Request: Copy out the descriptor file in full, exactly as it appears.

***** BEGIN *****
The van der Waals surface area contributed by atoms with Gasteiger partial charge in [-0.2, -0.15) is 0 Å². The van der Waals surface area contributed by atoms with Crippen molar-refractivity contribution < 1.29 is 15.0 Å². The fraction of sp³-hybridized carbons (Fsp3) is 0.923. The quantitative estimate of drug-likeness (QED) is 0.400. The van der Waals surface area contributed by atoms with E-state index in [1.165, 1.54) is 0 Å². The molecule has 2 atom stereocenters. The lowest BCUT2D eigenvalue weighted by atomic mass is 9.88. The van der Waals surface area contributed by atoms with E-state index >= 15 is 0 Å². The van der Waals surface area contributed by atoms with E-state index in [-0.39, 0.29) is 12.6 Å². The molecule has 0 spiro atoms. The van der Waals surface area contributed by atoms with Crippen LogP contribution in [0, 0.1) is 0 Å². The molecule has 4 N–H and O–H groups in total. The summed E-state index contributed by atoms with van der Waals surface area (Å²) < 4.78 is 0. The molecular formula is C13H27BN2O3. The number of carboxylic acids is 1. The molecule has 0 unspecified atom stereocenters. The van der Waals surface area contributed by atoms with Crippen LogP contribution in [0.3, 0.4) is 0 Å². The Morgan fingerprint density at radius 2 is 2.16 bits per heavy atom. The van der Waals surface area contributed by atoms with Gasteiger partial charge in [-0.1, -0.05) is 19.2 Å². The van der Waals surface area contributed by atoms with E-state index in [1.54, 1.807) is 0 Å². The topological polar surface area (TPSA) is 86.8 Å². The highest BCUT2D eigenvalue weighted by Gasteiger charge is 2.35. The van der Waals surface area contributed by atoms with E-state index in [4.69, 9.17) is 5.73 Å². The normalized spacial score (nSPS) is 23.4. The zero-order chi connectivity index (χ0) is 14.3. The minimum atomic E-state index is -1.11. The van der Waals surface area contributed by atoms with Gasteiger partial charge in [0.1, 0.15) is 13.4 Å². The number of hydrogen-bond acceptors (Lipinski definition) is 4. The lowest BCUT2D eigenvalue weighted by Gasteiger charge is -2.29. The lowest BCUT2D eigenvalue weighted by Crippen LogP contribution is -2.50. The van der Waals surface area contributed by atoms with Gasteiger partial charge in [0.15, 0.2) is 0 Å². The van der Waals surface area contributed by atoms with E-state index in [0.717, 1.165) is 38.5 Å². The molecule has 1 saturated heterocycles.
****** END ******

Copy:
The van der Waals surface area contributed by atoms with Gasteiger partial charge in [-0.2, -0.15) is 0 Å². The van der Waals surface area contributed by atoms with Crippen molar-refractivity contribution < 1.29 is 15.0 Å². The fraction of sp³-hybridized carbons (Fsp3) is 0.923. The quantitative estimate of drug-likeness (QED) is 0.400. The van der Waals surface area contributed by atoms with E-state index in [1.165, 1.54) is 0 Å². The molecule has 2 atom stereocenters. The lowest BCUT2D eigenvalue weighted by atomic mass is 9.88. The van der Waals surface area contributed by atoms with E-state index >= 15 is 0 Å². The van der Waals surface area contributed by atoms with E-state index in [-0.39, 0.29) is 12.6 Å². The molecule has 0 spiro atoms. The van der Waals surface area contributed by atoms with Crippen LogP contribution in [0, 0.1) is 0 Å². The molecule has 4 N–H and O–H groups in total. The summed E-state index contributed by atoms with van der Waals surface area (Å²) < 4.78 is 0. The molecular formula is C13H27BN2O3. The number of carboxylic acids is 1. The molecule has 0 unspecified atom stereocenters. The van der Waals surface area contributed by atoms with Crippen LogP contribution in [0.3, 0.4) is 0 Å². The Morgan fingerprint density at radius 2 is 2.16 bits per heavy atom. The van der Waals surface area contributed by atoms with Gasteiger partial charge in [-0.1, -0.05) is 19.2 Å². The van der Waals surface area contributed by atoms with E-state index in [1.54, 1.807) is 0 Å². The topological polar surface area (TPSA) is 86.8 Å². The highest BCUT2D eigenvalue weighted by Gasteiger charge is 2.35. The van der Waals surface area contributed by atoms with E-state index in [4.69, 9.17) is 5.73 Å². The normalized spacial score (nSPS) is 23.4. The zero-order chi connectivity index (χ0) is 14.3. The minimum atomic E-state index is -1.11. The van der Waals surface area contributed by atoms with Gasteiger partial charge in [0.1, 0.15) is 13.4 Å². The number of hydrogen-bond acceptors (Lipinski definition) is 4. The lowest BCUT2D eigenvalue weighted by Gasteiger charge is -2.29. The lowest BCUT2D eigenvalue weighted by Crippen LogP contribution is -2.50. The van der Waals surface area contributed by atoms with Gasteiger partial charge in [0.15, 0.2) is 0 Å². The van der Waals surface area contributed by atoms with E-state index in [0.717, 1.165) is 38.5 Å². The molecule has 1 saturated heterocycles.